Thanks to my daily email alert from Gathering Place First Nations Canadian News I read about a far too common problem with media stereotyping or in this case, at the very least, jumping to the wrong conclusions.
(The banner atop the Mohawks of Kahnawá:ke website doesn’t quite show just how close, physically and otherwise, the reserve is to the island of Montréal.)
Beneath a headline reading “Kahnawa:ke Chief issues statement on Dawson College media slight by Journal de Montreal”, GPFNCN reprinted this news release. I offer it here in a gesture of solidarity:
KAHNAWA:KE, Seskehko:wa, – The following statement has been
issued by Michael Ahrihrhon Delisle, Jr., Grand Chief of the Mohawk
Council of Kahnawa:ke:
In the Journal de Montreal’s Friday edition, September 15th, Marco
Fortier’s report “Une arme rare” states that the same type of firearm
used in the Dawson College shootings “is trafficked as contraband” in
Kahnawa:ke. While the gun used in this horrific act was purportedly
purchased legally at a place other than this community, this obviously
inflammatory “report” gives those people who hold a grudge against
Kahnawa:ke another reason to paint the entire community in an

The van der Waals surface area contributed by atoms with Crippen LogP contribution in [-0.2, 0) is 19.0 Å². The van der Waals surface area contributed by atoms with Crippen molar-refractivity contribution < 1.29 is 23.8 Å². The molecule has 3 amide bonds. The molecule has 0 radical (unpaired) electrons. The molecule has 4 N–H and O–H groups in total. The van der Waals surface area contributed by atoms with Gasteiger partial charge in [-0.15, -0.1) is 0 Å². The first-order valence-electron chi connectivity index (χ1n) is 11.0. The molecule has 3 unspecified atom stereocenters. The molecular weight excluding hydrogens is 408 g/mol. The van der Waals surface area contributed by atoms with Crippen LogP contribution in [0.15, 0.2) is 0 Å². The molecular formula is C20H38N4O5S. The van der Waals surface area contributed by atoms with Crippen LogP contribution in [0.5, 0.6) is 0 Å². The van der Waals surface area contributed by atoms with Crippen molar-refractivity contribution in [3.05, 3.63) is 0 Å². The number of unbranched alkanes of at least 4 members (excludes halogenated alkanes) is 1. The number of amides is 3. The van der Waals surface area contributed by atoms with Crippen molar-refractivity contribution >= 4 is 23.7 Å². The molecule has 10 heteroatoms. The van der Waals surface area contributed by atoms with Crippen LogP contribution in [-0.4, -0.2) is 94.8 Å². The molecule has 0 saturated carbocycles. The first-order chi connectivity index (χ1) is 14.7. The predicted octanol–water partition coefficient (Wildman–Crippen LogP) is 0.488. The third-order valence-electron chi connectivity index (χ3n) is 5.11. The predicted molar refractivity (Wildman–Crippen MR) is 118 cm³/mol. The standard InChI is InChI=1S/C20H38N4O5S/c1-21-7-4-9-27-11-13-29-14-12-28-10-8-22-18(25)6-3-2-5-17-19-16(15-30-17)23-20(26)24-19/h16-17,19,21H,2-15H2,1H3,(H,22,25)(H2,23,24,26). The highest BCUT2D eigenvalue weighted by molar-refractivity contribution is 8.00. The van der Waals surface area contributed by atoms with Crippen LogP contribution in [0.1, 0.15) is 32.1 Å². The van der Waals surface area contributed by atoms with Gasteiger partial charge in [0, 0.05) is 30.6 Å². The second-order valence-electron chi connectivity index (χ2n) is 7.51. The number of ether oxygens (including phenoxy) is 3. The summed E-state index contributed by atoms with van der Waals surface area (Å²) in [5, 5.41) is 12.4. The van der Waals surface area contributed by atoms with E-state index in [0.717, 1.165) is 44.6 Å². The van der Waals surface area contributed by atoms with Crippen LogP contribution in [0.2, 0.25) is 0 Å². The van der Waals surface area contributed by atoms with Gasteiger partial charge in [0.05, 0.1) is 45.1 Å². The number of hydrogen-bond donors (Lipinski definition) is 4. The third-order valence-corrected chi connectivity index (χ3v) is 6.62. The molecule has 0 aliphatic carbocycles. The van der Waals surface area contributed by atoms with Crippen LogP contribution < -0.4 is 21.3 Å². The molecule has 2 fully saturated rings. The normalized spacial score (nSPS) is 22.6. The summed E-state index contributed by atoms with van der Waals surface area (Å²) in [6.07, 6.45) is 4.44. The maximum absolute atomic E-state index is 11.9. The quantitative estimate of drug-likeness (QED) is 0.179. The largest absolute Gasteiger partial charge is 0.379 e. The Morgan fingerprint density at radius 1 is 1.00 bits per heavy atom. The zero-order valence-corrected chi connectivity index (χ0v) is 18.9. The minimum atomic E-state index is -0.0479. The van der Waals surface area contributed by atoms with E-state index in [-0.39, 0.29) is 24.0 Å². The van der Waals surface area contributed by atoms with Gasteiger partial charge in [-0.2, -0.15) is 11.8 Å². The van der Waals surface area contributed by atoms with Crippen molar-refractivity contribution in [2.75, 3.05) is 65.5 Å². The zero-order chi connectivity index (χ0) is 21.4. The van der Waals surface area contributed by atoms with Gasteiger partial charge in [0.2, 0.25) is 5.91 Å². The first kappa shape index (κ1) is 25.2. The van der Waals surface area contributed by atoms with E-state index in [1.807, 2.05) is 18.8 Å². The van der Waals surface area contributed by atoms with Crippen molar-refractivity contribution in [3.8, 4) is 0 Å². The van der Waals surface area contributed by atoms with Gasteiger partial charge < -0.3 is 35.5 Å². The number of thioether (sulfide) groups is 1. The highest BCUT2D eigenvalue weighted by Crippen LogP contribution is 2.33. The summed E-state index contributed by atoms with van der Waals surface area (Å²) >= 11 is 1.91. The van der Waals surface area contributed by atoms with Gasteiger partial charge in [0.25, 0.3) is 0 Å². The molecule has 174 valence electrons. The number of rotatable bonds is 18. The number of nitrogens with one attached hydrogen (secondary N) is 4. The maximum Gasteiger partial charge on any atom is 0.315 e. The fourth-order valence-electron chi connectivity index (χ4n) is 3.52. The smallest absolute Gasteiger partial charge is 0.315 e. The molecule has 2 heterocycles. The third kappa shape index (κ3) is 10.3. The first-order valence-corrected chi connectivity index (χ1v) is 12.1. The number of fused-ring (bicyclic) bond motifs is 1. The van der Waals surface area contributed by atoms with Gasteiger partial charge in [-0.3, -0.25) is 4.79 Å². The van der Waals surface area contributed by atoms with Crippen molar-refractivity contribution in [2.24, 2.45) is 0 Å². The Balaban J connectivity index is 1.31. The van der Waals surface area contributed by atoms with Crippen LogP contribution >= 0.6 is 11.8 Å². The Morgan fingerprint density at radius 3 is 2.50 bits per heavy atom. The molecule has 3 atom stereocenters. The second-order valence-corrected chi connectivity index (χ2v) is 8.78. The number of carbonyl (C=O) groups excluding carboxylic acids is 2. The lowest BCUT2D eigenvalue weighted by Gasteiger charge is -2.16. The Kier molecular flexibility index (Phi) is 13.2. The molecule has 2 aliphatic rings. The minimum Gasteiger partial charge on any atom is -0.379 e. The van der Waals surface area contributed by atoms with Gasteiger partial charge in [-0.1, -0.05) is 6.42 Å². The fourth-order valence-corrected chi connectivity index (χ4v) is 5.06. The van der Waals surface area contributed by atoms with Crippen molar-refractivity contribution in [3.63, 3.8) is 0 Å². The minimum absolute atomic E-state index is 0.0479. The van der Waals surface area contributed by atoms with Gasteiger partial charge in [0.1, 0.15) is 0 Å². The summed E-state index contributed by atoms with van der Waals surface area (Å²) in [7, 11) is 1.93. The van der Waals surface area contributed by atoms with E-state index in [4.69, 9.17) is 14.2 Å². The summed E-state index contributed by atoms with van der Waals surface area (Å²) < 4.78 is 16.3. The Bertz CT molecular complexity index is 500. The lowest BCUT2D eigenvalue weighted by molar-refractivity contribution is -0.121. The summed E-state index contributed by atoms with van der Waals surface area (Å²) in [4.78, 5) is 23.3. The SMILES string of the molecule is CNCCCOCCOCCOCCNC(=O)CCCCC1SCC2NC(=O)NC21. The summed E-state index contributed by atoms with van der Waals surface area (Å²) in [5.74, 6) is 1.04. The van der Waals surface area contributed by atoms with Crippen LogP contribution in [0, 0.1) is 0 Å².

Police routinely confiscate illegal weapons across Canada. Why is it,
then, that the Journal de Montreal insists on pinpointing Kahnawa:ke as a
place where one can allegedly purchase such weapons?
For the record, Kahnawa:ke has been affected by this tragedy as much as
any other community. Over twenty students from Kahnawa:ke attend Dawson
College, with several actually at the scene as the horror unfolded.
During those unending hours we shared everyone’s pain, not only that of
our own people.
I am appalled that the Journal de Montreal would use such a tragedy to
take a potshot at Kahnawa:ke that was unprovoked, inappropriate and
insidious in its intent. Daily newspapers have an enormous responsibility
to inform the general population. In this instance, the Journal has
failed its readership.
(Contact information deleted for purposes of this blog.)